Stann Kaplan is washing dishes at home instead of looking for fraud in public housing. He's out of work and not spending money to fix his dishwasher until the partial government shutdown ends.

"Luckily, my wife is working," the enforcement analyst said. "We have a daughter, so if maybe if I was single, it would be a little easier, but a little stressed out."

Stressed out and a bit bored now that he's been furloughed from his job with the U.S. Department of Housing and Urban Development (HUD). The Queens resident normally hunts for waste and theft in the New York City Housing Authority (NYCHA) and other HUD-insured housing developments, with nearly a dozen other federal CPAs in the city, who also furloughed.

"The people who are receiving HUD funds are essentially able to kind of get away with more things, they're not being monitored right now," Kaplan said.

His office has about 300 people, most of them furloughed, too. They would be processing applications for federal funding to house homeless people, and those with special needs.

As for NYCHA, it is not in any immediate jeopardy. It has enough HUD funding to maintain operations through February.

"The longer this shutdown goes on, the more dire the situation becomes. We need HUD back up and running — New Yorkers are counting on them," said a spokesperson for the New York City Department of Housing Preservation and Development (HPD).

A spokesperson for the New York City Department of Social Services, which manages the cases for New Yorkers who receive food stamps, said the shutdown hasn't impacted January benefits but could soon result in New Yorkers not getting their benefits.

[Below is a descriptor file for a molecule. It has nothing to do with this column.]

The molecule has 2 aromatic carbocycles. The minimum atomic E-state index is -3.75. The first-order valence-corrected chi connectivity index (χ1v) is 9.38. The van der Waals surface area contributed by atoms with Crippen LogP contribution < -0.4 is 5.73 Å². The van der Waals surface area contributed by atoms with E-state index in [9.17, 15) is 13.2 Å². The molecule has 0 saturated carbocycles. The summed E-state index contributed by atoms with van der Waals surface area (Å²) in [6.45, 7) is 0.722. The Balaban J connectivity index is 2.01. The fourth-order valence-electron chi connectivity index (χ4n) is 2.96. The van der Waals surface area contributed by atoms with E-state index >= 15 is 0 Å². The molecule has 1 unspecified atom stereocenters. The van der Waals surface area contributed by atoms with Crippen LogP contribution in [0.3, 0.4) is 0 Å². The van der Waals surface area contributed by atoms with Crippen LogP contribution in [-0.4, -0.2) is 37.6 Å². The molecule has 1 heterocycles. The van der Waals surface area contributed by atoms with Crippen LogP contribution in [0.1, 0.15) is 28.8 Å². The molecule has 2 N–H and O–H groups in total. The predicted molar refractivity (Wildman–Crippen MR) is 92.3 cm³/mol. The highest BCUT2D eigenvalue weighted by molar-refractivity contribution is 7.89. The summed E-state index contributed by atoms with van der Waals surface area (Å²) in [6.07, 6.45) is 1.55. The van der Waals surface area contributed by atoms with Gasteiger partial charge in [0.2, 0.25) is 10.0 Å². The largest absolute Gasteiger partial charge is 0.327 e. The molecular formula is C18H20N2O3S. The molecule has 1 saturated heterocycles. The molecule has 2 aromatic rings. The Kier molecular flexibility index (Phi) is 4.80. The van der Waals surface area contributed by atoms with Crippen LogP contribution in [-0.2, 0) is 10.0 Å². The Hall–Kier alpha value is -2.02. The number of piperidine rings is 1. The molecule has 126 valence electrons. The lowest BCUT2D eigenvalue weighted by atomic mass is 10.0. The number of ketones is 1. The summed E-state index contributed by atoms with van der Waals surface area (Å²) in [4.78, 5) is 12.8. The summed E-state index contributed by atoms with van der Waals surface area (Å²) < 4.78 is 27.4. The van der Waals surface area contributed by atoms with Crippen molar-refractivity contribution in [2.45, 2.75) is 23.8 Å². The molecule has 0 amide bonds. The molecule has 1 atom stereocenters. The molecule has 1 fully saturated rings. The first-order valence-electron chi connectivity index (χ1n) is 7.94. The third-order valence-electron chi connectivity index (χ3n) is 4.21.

"If this shutdown continues for much longer, New Yorkers in need could experience serious benefits interruptions or delays. Our social safety net isn't a month-to-month lease — it's a permanent contract. The Trump Administration should stop playing politics with people's lives and reopen the government today to ensure our neighbors get the certainty and services they deserve," Isaac McGinn said in the statement.

Kaplan, meanwhile, applied for unemployment and is getting ready to dip into his retirement savings.

"I don't even care how they resolve it. I just want it to end. I don't care who the winning side is, who the press declares is the winner. I just want this to end, I'd like to go back to work," Kaplan said.

Kaplan said it could be a month until he catches up with the audits that are piling up. Providers said it will take at least a couple weeks for HUD to ramp back up to full speed whenever the shutdown ends — a timeframe that could put payments to them at risk.


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